Gilligan’s and Mr. Peepers, if you need some manner of yardstick, are Andy Griffith (Mayberry’s Sheriff Taylor) in tone, message (if ever any) and entertainment.  

              I could go back farther, but not much.  I’m a Boomer, and while I was around before 1950, television was as young as this lad.  Anything I’d have seen, I’d not remember.

              Looking back that far, it does strike me those were gentler times.

Were they?

               1950’s: Boomer times.  Maybe Gentler.  HUAC.  Korea.  Suez Canal.  Cuba.  Cold War.  Brown v. Board.  Maybe not. 

              1960’s: Cuban Missile Crisis.  Watts.  Vietnam.  Dallas.  Free speech.  Bay of Pigs. Berlin Wall.  Woodstock.  Birmingham.  Nuclear proliferation.  Gentler?  Um, no.

              1970’s: Oil embargo. Lebanon.  Pakistan.  Rhodesia.  ’72 Summer Olympics.  Kent State…  Nope.

They were different times

               Gentler?  No.  Simpler?  No. 

              I’ve certainly not mentioned all events within the US.  Largely outside immediate US involvement I’ve only mentioned a few.  Others exist, in China, Pakistan, the Middle East, Central and South America, India, Africa, and Europe for example.

               Not Gentler or Simpler.  Different.

              I wonder.  Folks on December 30 and 31 of any of those years – were they looking for New Year’s Day to suddenly bring about changes? Probably.  I wonder.  On the eves of 2041, 2051, 2061, 2071, assuming no Armageddon, will people look back on 2020 and think, “How much simpler and gentler those times were!” 

              Probably not.

               I wonder if Maynard has any idea.  Probably not.

1 Skosh – tiny bit. It’s legit, though my introduction to the word was at Daddy’s knee.  I always assumed he’d made it up.  “Why yes, I believe I’ll have a bit more cider.  Just a skosh to wet the bottom of the glass.”  Daddy’s glass rivaled aquariums in size.  Just an eighth of an inch pour in the bottom required a gallon of “cider.”

2 Scorched – Also a legit word but often used by Espie to mean ruined: “It took six hours to finish the job and that scorched the afternoon.” Or insanely upset: “After the third refusal, McLeod’s face let us know without doubt he was scorched.”

3 Ramblings?  Indeed!

Published by spwilcen

Retired career IT software engineer, or as we were called in the old days, programmer, it's time to empty my file cabinet of all the "creative" writing accumulated over the years - toss most of it, salvage and publish what is worthwhile.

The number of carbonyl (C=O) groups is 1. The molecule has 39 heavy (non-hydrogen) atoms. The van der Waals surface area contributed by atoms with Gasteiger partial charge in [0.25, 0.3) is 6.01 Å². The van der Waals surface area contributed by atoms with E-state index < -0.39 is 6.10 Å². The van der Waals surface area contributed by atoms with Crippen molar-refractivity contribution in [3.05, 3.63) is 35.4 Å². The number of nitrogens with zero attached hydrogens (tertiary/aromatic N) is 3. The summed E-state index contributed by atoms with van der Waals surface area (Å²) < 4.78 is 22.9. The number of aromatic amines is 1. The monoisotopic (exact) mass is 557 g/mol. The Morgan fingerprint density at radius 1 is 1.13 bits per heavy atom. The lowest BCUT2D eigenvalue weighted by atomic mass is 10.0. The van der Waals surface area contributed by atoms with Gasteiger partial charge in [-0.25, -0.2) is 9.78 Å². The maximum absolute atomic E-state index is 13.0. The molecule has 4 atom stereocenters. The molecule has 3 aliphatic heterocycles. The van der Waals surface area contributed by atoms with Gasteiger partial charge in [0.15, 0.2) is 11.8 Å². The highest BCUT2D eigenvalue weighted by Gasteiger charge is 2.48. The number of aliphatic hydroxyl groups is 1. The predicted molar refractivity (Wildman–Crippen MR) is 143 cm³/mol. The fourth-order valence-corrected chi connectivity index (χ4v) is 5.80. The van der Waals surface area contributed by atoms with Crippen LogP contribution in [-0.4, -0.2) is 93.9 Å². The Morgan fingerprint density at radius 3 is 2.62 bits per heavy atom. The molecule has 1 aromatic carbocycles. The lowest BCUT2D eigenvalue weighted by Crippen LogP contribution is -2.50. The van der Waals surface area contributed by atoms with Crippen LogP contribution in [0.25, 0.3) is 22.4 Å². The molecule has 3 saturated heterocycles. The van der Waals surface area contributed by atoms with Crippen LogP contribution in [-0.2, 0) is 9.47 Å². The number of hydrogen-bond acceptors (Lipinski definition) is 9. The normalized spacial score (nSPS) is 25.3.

21 thoughts on “Closing Thoughts – December 31, 2020

    1. Mario – Good morning and thank you for your kind words. Means much to me to have feedback, especially from those whose efforts I enjoy reading, my silent mentors. A crazy year, but in retrospect, when we think we have all the facts, what will be our final conclusions? My wish for you this last day of 2020, Mario, is that you and yours find 2021 much to your liking and benefit. Do well. SPW

  1. I had never heard of this chap but the show is very well-known.
    As for me, I am frequently up and active before 7 AM but will be safely tucked up by 9 PM, whatever times those equate to in your world.

    1. Good Mr. Bump! Thank you first for your advice and direction these past few months, and for spending time with me this morning. Your rise and shine and (what do Brits call it?) heading off to the kip, are not significant. It’s that the three gents I mentioned are impressive in their apparent stamina, which when coupled with their genius simply astounds. My days too, start early, and I try to close-up shop before eleven but as you know, we gents march to someone else’s drumbeat – and thank goodness for that! Happy for your improved eyebone situation and hope 2021 gives you an opportunity to shake up the medical magicians with even more advances. Do well, be well. Oh, here in CST, we’re seven hours behind GMT.